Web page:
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Top 10 travel technology essentials


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In days gone by travel was a necessity. You couldn't do business with someone unless you'd looked them in the eye, or had someone you trusted do it for you. And despite the best efforts of the videoconferencing industry and the environmental lobby this remains essentially true today.

For consumers too the range of technology that you take take on a trip has grown steadily and more and more people are taking along at least something to keep up with the email.

So nearly two decades of travelling experience have gone into creating this list. May your travels be light and your delays few.

Honourable Mentions: Reviews sites, E-books

10. Locking cable

9. Electronic reservations/ boarding passes

8. Mapping

7. Bluetooth

6. Universal Plug

5. Encryption tools

4. Datacards

3. GPS

2. Smartphone

Iain Thomson: Smartphones have come a huge distance in a very short time and a good mobile device can literally be a lifesaver, as the many who've been rescued after emergency texts can testify.

Smartphones have huge advantages in terms of portability and battery life over laptops and come with ever increasing data connectivity. Add in the advantages of GPS, Wi-Fi and the applications to make it worthwhile and you have a powerful mobile tool.

The basic phone functionality is still at the core of the mobile phone's usefulness but as a contacts database, mobile internet platform and portable alarm clock it can be unmatched. Some go for screen size, others for a hand keyboard and smaller viewing area and many variations in between. Pick the model that is best for your most common uses.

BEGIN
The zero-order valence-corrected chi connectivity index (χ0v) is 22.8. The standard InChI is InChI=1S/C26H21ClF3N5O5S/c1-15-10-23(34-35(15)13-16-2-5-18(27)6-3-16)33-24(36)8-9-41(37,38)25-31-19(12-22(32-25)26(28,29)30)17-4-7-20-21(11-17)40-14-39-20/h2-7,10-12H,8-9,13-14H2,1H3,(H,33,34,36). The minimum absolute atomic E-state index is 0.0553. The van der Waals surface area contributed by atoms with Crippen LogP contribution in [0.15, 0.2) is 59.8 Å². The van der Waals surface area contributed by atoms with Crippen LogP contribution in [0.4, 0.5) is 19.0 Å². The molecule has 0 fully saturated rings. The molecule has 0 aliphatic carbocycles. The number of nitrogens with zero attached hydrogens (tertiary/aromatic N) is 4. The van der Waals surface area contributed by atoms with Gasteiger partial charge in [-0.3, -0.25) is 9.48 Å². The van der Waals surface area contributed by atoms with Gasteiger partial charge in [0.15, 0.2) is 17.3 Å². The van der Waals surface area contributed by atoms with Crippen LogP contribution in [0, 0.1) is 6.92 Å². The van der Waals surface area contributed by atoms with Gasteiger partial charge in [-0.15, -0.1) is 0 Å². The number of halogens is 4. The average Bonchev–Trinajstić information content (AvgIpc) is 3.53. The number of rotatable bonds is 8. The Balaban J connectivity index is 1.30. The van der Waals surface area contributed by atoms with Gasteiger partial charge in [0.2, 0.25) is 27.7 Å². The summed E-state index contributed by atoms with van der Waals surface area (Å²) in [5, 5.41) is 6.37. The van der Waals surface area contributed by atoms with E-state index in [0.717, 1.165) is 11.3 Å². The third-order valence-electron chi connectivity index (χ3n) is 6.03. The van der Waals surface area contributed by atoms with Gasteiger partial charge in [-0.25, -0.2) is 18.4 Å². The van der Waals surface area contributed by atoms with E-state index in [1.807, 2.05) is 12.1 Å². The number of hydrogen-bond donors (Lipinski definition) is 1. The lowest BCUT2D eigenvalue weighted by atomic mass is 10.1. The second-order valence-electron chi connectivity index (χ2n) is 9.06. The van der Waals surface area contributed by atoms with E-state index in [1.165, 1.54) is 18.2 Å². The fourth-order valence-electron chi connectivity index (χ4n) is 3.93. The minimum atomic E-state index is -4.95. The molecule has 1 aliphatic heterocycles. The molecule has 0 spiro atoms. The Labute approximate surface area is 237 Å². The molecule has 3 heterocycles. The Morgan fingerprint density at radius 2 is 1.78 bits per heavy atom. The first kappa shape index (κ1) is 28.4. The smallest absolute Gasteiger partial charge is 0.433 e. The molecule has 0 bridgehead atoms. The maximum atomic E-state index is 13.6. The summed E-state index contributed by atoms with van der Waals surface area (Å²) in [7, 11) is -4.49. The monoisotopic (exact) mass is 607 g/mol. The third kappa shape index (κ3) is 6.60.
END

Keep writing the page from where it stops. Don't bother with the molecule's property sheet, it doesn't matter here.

Shaun Nichols: Smartphones are great because they provide the functions of so many of the other devices on our list.

They can play media and access the web to stave off boredom during long trips and airport layovers. They can also provide directions via GPS and help you find your way about town through built-in mapping features, when you're out seeing sights you can take pictures with the increasingly high-resolution cameras now being built in to handsets.

And of course as Iain noted, they also provide the essential function of serving as a mobile phone.

If I was going to take a trip anywhere and could only bring one piece of technology, it would no doubt be my smartphone. Provided, of course, that I can get a decent connection wherever it is I'm going. Nothing says "yokel" like standing around with a useless handset and asking everyone around you if there's a place in town where your carrier can actually handle a call.

1. Notebook computers

Shaun Nichols: Perhaps we're a little biased here, seeing as how being able to access the internet while out of the office is a huge part of our jobs, but the reality is that notebook computing has changed the way millions of people work.

Imagine what a business trip would be like without a notebook computer. You get to the hotel, but can't check your email. You leave for the office, but can't remember the directions you got. Then you get to the office, but the drive you put the presentation on was damaged, and even when you get it, the files are incompatible with the desktops on site.

Notebooks have become so essential for business use that they now handily outsell desktops, and the primary reason for that is their ability to be used while travelling.

Iain Thomson: If there's one must-have for the business traveller then it's the notebook.

Without its invention business travel would be much more rare. Airlines would go bust, hotel chains shut down and a lot of people could have spent more time at home with their families. As it is we can now put most of the office in a shoulder bag.

This week's list needed very little debate for the first four items on the list, but notebook as first or second gave rise to a momentary pause. It was an obvious first choice, but for how much longer?

Some may say that the notebook is on its way out eventually, that smartphones will dominate. I have my doubts“ the primary input method for data is still text, and that means a full sized keyboard. And there's no-one in the world who wants a phone that size, although some might if Steve Jobs told them it was cool.

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